053 Where to Find Mentorship for Your Publishing Career

Here are the show notes for the most recent episode of the Christian Publishing Show.

You can listen to this episode here.

 

Announcements

My wife and I are expecting our second baby in a couple of weeks!

We have entered the “any time now” phase of waiting for our Christmas baby. So the podcast will be airing some re-runs and pre-recorded episodes over the next several weeks.

This episode first aired on my other podcast, Novel Marketing

Episode Introduction

Do you ever feel alone in the writing journey? Or perhaps you are not sure what to do next. One thing every hero needs on the hero’s journey is a mentor. The journey of writing is no different. In this episode, I am going to talk about 10 different places to find mentorship.

Why Mentorship is Important

  • Most authors feel like they are the exception, the chosen one, the one for whom writing will be easy and successful. 
  • A mentor is a person who sets you straight and teaches you that you still have a lot to learn.
  • It’s hard to read the label when you are standing inside the bottle.
  • Easy to make the same mistakes over and over.
  • Helps identify blind spots.
  • There is a lot to learn to succeed. 

How to Tell If You’re Ready for Mentorship

  • Are you willing to suffer criticism to get better?
  • Are you ready to commit to implementing the advice you get?
  • Every hero in every story thinks he is farther along than he really is. The mentor shows him that he still has a lot to learn.  

Most successful authors avail themselves of most of these mentorship avenues at one point or another. Depending on where you are in your journey, one of these avenues may be more helpful to you than others. 

Stop thinking about strategies in terms of right and wrong. It is better to think about it in terms of pros and cons. Advantages and disadvantages. 

The right thing to do is to obey God. If he is calling you to do one of these strategies then that is the one to do, He may call other authors in a different direction and that is ok.

#1: Books

Pros:

Cons:

  • Dated
  • Impersonal
  • No Accountability
  • No Personal Encouragement 

Bottom Line:

Access the minds of experts for only $10 per expert. Impersonal and requires a lot of self-discipline.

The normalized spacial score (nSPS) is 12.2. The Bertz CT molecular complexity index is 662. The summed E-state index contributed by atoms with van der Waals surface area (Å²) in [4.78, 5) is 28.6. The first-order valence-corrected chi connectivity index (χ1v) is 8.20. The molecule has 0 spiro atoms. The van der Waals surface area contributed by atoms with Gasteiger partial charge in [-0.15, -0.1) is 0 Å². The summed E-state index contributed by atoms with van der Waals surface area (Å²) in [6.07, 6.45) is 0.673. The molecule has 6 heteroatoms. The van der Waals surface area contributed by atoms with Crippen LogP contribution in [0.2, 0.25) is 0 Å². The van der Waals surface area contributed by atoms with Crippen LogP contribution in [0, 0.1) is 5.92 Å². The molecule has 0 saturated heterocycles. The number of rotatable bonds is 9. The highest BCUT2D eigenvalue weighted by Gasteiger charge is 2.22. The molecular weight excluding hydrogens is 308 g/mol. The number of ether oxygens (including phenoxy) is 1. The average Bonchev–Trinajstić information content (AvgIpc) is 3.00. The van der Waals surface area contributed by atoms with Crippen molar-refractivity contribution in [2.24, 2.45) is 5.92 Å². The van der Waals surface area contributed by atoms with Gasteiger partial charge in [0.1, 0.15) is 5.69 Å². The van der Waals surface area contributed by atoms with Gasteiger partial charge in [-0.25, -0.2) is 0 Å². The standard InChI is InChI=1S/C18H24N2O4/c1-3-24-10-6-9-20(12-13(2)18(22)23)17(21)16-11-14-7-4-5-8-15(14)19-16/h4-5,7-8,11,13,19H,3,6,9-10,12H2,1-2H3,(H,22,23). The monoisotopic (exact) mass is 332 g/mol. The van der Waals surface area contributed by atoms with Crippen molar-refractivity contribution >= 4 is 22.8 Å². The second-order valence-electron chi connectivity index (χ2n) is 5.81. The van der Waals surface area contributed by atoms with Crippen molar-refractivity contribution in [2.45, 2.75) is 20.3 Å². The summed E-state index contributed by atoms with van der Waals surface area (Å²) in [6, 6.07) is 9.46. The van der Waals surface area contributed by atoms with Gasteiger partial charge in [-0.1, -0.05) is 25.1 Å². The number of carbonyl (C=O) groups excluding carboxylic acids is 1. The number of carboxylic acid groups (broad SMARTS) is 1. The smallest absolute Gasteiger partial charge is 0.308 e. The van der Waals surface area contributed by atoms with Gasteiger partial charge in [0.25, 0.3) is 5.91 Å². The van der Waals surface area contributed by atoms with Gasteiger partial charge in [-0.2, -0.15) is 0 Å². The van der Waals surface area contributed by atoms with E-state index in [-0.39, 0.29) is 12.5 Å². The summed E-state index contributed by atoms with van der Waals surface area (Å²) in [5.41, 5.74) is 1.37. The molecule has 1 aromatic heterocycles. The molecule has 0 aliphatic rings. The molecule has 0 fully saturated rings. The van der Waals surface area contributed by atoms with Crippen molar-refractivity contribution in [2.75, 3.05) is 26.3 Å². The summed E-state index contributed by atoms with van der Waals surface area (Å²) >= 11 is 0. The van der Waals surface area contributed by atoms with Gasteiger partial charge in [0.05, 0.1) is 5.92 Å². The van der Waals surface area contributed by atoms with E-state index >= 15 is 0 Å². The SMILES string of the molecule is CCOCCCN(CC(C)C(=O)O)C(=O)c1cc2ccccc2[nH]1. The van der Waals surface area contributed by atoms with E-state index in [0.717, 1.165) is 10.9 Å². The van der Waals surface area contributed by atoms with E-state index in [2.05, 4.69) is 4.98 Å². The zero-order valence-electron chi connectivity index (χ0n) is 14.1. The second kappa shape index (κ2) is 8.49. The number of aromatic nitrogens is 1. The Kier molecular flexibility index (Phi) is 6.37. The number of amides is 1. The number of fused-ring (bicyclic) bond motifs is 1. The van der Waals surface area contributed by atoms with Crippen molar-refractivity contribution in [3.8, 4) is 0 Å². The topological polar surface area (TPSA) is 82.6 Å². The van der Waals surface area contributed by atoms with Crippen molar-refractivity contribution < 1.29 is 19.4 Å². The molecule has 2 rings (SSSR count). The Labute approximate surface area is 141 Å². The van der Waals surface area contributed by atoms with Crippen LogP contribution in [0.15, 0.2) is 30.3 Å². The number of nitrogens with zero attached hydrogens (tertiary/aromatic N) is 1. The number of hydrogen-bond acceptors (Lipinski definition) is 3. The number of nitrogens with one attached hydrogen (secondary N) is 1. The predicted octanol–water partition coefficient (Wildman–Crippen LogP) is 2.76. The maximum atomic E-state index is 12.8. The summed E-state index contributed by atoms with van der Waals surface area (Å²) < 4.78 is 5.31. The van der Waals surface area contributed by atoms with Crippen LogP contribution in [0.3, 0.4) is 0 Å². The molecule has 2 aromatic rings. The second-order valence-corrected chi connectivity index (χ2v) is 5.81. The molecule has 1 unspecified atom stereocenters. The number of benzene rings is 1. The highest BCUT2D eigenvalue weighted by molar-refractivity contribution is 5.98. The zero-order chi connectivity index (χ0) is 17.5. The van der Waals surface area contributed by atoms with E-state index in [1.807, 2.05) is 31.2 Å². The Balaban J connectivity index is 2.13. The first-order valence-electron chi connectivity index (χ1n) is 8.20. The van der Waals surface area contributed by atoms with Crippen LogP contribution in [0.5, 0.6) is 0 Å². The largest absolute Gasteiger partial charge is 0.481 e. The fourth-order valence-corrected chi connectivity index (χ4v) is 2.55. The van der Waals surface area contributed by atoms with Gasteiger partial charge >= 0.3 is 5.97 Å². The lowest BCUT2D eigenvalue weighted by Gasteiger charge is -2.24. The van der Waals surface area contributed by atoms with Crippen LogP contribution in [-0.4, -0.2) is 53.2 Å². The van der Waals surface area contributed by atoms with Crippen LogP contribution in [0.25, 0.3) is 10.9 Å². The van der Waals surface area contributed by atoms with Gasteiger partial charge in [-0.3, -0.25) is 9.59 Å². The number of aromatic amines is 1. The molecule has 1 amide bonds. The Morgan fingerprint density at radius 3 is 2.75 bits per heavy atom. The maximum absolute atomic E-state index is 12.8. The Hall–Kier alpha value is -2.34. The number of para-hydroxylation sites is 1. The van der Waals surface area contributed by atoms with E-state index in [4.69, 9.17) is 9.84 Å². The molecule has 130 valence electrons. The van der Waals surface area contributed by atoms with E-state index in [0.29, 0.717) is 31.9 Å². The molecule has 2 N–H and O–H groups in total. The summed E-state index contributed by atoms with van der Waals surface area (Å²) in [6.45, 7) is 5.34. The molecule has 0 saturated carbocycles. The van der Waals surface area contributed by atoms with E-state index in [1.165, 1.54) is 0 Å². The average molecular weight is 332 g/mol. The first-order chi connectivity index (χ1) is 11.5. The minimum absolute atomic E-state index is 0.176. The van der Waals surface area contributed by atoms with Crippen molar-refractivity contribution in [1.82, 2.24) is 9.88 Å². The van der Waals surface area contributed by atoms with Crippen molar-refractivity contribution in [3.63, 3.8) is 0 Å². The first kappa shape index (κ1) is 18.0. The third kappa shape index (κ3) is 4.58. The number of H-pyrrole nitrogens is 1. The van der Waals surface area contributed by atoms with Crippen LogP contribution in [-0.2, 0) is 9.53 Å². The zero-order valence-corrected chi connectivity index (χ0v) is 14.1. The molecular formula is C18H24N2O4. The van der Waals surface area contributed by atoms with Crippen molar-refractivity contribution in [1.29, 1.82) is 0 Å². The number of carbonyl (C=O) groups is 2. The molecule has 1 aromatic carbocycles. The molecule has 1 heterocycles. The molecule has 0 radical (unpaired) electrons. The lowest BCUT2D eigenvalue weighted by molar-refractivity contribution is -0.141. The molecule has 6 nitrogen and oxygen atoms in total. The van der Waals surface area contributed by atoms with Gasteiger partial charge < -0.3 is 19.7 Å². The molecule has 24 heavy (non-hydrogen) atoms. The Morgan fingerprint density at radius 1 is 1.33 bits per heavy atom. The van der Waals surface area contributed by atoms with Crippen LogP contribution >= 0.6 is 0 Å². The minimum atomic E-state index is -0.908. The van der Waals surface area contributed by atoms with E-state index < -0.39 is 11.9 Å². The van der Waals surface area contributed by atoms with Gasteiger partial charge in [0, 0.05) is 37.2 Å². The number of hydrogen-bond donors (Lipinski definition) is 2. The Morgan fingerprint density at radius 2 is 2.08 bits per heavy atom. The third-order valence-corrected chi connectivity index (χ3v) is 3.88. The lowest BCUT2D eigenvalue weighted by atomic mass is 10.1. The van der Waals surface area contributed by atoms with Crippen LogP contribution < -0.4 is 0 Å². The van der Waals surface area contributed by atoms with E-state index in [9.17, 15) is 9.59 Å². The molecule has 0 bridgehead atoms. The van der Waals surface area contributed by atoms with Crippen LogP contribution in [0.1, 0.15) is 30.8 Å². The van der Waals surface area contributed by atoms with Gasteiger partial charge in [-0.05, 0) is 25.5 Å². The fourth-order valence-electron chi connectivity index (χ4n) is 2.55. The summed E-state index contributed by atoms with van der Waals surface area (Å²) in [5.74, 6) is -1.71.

#2: Podcasts & Blogs

Pros:

  • Free
  • Can learn just about anything
  • Expert advice
  • Cutting edge

Cons:

  • Interaction Limited
  • Unfocused
  • No Accountability
  • No Encouragement 

Bottom Line: 

A free, timely and impersonal way up the learning curve.

#3: Writers Conferences 

Pros: 

  • In-Person
  • Expert
  • Focused
  • Wide Networking
  • One of the best ways to find an agent

Cons:

  • Limited in time and scope
  • Like Drinking from a Firehose 
  • No Accountability
  • Expensive, Especially if you go to a lot.

Bottom Line: 

The default for most authors. An easy way to spend a lot of money without much to show for it education-wise. But for networking, nothing beats a conference in expanding your network. 

#4 Online Courses

Online courses blend of pros and cons of podcasts, conferences, and books. 

Pros: 

  • Expert
  • Focused
  • The more you pay the more personal they tend to be
  • Learn at your own pace
  • Great value compared to conference.

Cons:

  • Static
  • Impersonal (you are one of many)
  • Limited Accountability
  • Limited Encouragement 
  • Limited Focus

Bottom Line: 

One of the best ways to fill in knowledge gaps. If you take the cost of just one conference and spend it on courses you will advance up the learning curve much faster. 

#5 University Degree

Pros:

  • A high credibility path if you want to pursue traditional literary fiction. 
  • Degreed instructors 
  • Useful if you want to teach in university yourself

Cons:

  • Slow
  • Very Expensive. (Liberal Arts colleges now cost $25,000 to $50,000 a year not counting books, room and board). The days of being able to work your way through college on a minimum wage job are over. For grins check what your alma matter is now charging students to attend. I checked mine and it now costs over $40,000 a year. That is over $160,000 for a four-year degree! 
  • The focus tends to be on non-commercial writing, depending on the school.
  • No one in the publishing world asks if you have a degree, they just care how well you write. 

Bottom Line: 

  • Rarely worth the investment anymore. University is not the bargain it once was. 
  • Don’t get school loans for a liberal arts degree! You may never pay it off. 

#6 VA Apprenticeships

Pros:

  • Can make money!
  • Learn things authors don’t know to teach.
  • Learn advanced techniques
  • I am looking to hire a VA to help me with my podcasts! If you are interested, email me your resume. 

Cons:

  • Hard to find.
  • Time-consuming.
  • No accountability
  • It requires a significant time commitment.
  • It’s a job. A lot of what you are doing is actual work. 

Bottom line: 

An unconventional way to learn for authors who are time rich and cash poor.

#7 1on1 Coaching

Pros: 

  • Personal
  • Ongoing
  • Focused
  • Accountability

Cons:

  • Very Expensive (unless you compare it to University)
  • Good coaches are hard to find